What that report card really means
"Tries hard to pay attention." "Enjoys socializing with other students." "Accepts redirection well."
Seasoned educators call this "teacherspeak," says Carolyn Ballinger, a Bellevue educational consultant. If these comments look a lot the ones on your son's or daughter's report card, know that your child is probably not paying attention, talks too much in class and won't stay on task, she adds.
Why the sugarcoating? Teachers fundamentally mean well, she notes. "They're nice people. They try to make their reports positive. It makes them feel like good teachers."
Such jargon adds even more mystery and confusion to the report card muddle -- already a common source of anxiety among parents, teachers and students. Many parents view report cards as much more than the measure of their child's learning, progress and growth. Report cards have morphed into the Holy Grail of education -- a way to quantify achievement and reward success.
All that angst often comes from our own inner child, says Susan Small, coordinator of student services at Educational Tutoring and Consulting on Mercer Island. Parents unwittingly reenact report card experiences gleaned from their own early memories.
"They'll think, 'my parents became really mad if I got less than a B,'" she says. "They're surprised when they realize they are following that same path."
And where the inner child is silent, the outer culture is deafening. Who can minimize report cards when your student's facing a world that's raised the bar on standardized testing, advanced placement classes and designer colleges? "Parents are thinking, 'my kid better be getting a 4.0 and taking APs (advanced placement tests) just to have a shot,'" Small says.
While written comments remain the conventional way to measure an elementary student's progress, kids -- and their parents -- often encounter letter grades for the first time in middle school.
It can be a shock.
Some parents see these first grades as "the writing on the wall" -- an irrevocable indication of things to come.
Not so, contends Wendy Lawrence, head of the middle school at Eastside Preparatory School in Kirkland. "A child adjusting to middle school can go through many different phases," she says. "Some kids come in and they just get it. Some don't have their organizational skills in place yet -- it might take them the full year. And other kids fall somewhere in between."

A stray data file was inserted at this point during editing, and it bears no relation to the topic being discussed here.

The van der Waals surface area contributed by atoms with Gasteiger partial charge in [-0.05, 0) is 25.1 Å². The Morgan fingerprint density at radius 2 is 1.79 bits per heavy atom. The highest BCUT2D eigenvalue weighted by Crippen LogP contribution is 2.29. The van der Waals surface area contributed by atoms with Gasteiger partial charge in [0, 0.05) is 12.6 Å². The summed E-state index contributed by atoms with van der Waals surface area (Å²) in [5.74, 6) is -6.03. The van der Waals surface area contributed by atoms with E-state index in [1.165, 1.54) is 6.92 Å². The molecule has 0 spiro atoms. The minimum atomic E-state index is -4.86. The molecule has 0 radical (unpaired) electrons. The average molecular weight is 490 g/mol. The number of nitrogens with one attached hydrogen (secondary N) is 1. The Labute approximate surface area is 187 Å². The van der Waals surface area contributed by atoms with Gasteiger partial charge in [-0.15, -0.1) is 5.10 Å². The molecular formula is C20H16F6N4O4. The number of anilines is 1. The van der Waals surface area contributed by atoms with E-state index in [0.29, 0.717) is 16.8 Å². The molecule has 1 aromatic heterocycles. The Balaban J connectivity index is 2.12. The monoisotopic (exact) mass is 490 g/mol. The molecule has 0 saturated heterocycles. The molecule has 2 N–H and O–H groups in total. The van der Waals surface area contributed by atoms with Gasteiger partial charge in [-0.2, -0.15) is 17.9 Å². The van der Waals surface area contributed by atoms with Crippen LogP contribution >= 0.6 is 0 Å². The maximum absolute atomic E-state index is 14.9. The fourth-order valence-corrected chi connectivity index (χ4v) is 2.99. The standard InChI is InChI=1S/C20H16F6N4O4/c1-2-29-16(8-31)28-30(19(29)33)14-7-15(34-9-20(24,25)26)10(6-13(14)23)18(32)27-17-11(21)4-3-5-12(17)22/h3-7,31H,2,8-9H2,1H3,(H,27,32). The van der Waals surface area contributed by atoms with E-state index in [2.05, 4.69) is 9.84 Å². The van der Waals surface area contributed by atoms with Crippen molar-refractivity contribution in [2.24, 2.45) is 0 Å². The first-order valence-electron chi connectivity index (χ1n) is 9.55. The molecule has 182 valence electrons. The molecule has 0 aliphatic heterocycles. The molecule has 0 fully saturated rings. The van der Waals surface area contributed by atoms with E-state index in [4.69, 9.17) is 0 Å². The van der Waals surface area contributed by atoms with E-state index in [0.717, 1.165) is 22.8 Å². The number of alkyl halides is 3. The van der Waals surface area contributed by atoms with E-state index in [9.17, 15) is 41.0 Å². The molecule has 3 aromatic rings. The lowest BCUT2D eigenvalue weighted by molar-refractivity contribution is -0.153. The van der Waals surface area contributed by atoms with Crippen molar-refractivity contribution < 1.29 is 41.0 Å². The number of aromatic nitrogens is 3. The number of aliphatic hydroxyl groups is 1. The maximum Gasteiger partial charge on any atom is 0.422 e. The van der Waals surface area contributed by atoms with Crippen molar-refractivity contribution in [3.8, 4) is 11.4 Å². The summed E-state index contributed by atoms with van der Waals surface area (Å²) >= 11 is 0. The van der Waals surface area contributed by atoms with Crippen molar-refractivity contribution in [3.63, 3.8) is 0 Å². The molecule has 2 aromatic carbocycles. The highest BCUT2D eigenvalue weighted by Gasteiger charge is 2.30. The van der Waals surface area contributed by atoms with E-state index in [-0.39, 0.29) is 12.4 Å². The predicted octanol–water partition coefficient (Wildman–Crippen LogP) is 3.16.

While grades can show trends -- a math grade, for example, might evolve from a C one semester into an A the next -- they don't mean much by themselves, Lawrence says. "They can't tell you what you need to change, how to study better or how to do your homework."
Grades also reflect the standards a particular school, class or teacher has set. Those standards may vary considerably -- even within the same school. Some teachers value class participation. Others evaluate punctuality or effort.
Parents and students should know what counts; there shouldn't be a lot of surprises, says Michelle Trifunovic, assistant principal at Edmonds-Woodway High School in Edmonds. "Teachers shouldn't hide the ball," she says. "Kids function best when they get feedback."
Facing a poor report card
It's one thing to intellectualize and try to understand the elements that go into school evaluations. It's another to face a report card that's disappointing -- and a potential blight on your child's record.
Try not to overreact, Ballinger says. "What's the point? The child is already feeling badly. He may mask it by pretending not to care. But there's no kid that wants to screw up," she notes.
Talk your child, Lawrence adds. Find out how he thinks he's been doing and what he could have done better.
Next, speak with your child's teacher. "Approach it in an information-gathering way, such as, 'I'm investigating this grade -- can you give me your feedback?'" Small suggests. Find out if there are behavioral or organizational issues that you, your child and the teacher can address.
Instructors -- especially in high school -- typically include a rubric (scoring guide) on written assignments, and offer a course syllabus outlining expectations, Trifunovic says. Parents should figure out what those are -- and what each grade really means.
Then find ways to help. That might mean working with your child on organizational or time-management skills or even hiring a tutor for some one-on-one coaching. Don't be afraid to offer your youngster incentives or rewards, Ballinger advises.
If things don't improve, have your child assessed for potential learning-style problems. The assessment should include a look at the child's emotional status. "Kids who are depressed or anxious don't do well in school," Ballinger adds.
Don't overemphasize letter grades, Lawrence says. Focus on essays, art projects or other endeavors so your child doesn't feel that grades are everything.
Most important, stay in the loop. "By the time kids get to high school, parents tend to back off," Trifunovic says. "It's OK to let your kids make decisions and choices, but be involved."
Linda Morgan writes frequently on education issues for ParentMap.